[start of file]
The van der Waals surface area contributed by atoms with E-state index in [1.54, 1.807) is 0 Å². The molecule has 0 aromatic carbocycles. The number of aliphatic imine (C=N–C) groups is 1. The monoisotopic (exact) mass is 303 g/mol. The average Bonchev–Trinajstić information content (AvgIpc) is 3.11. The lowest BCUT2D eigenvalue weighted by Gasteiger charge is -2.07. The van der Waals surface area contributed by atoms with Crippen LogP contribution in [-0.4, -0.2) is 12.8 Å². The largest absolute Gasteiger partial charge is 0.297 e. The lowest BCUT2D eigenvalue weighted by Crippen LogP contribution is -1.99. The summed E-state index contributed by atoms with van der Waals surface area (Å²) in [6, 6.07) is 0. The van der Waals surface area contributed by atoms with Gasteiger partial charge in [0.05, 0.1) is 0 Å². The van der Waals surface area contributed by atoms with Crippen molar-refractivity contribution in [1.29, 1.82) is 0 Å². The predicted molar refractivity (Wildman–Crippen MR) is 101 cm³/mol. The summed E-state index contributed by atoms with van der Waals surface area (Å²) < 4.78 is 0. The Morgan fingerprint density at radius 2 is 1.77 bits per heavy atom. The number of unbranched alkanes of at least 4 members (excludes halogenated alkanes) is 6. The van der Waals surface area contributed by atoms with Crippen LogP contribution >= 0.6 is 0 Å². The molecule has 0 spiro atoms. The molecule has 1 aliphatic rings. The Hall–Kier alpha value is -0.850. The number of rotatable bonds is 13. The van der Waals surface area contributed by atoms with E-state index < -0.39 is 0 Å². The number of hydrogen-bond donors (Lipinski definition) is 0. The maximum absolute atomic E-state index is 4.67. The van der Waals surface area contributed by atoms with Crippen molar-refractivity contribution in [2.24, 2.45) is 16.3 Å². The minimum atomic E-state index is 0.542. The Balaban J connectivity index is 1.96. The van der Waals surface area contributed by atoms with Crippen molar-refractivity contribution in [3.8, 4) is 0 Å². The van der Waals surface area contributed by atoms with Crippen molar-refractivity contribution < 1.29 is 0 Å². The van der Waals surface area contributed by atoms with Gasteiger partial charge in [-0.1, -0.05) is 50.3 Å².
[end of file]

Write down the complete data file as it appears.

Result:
The van der Waals surface area contributed by atoms with E-state index in [1.54, 1.807) is 0 Å². The molecule has 0 aromatic carbocycles. The number of aliphatic imine (C=N–C) groups is 1. The monoisotopic (exact) mass is 303 g/mol. The average Bonchev–Trinajstić information content (AvgIpc) is 3.11. The lowest BCUT2D eigenvalue weighted by Gasteiger charge is -2.07. The van der Waals surface area contributed by atoms with Crippen LogP contribution in [-0.4, -0.2) is 12.8 Å². The largest absolute Gasteiger partial charge is 0.297 e. The lowest BCUT2D eigenvalue weighted by Crippen LogP contribution is -1.99. The summed E-state index contributed by atoms with van der Waals surface area (Å²) in [6, 6.07) is 0. The van der Waals surface area contributed by atoms with Gasteiger partial charge in [0.05, 0.1) is 0 Å². The van der Waals surface area contributed by atoms with Crippen molar-refractivity contribution in [1.29, 1.82) is 0 Å². The predicted molar refractivity (Wildman–Crippen MR) is 101 cm³/mol. The summed E-state index contributed by atoms with van der Waals surface area (Å²) < 4.78 is 0. The Morgan fingerprint density at radius 2 is 1.77 bits per heavy atom. The number of unbranched alkanes of at least 4 members (excludes halogenated alkanes) is 6. The van der Waals surface area contributed by atoms with Crippen LogP contribution >= 0.6 is 0 Å². The molecule has 0 spiro atoms. The molecule has 1 aliphatic rings. The Hall–Kier alpha value is -0.850. The number of rotatable bonds is 13. The van der Waals surface area contributed by atoms with E-state index < -0.39 is 0 Å². The number of hydrogen-bond donors (Lipinski definition) is 0. The maximum absolute atomic E-state index is 4.67. The van der Waals surface area contributed by atoms with Crippen molar-refractivity contribution in [2.24, 2.45) is 16.3 Å². The minimum atomic E-state index is 0.542. The Balaban J connectivity index is 1.96. The van der Waals surface area contributed by atoms with Crippen molar-refractivity contribution in [3.8, 4) is 0 Å². The van der Waals surface area contributed by atoms with Crippen molar-refractivity contribution < 1.29 is 0 Å². The van der Waals surface area contributed by atoms with Gasteiger partial charge in [-0.1, -0.05) is 50.3 Å².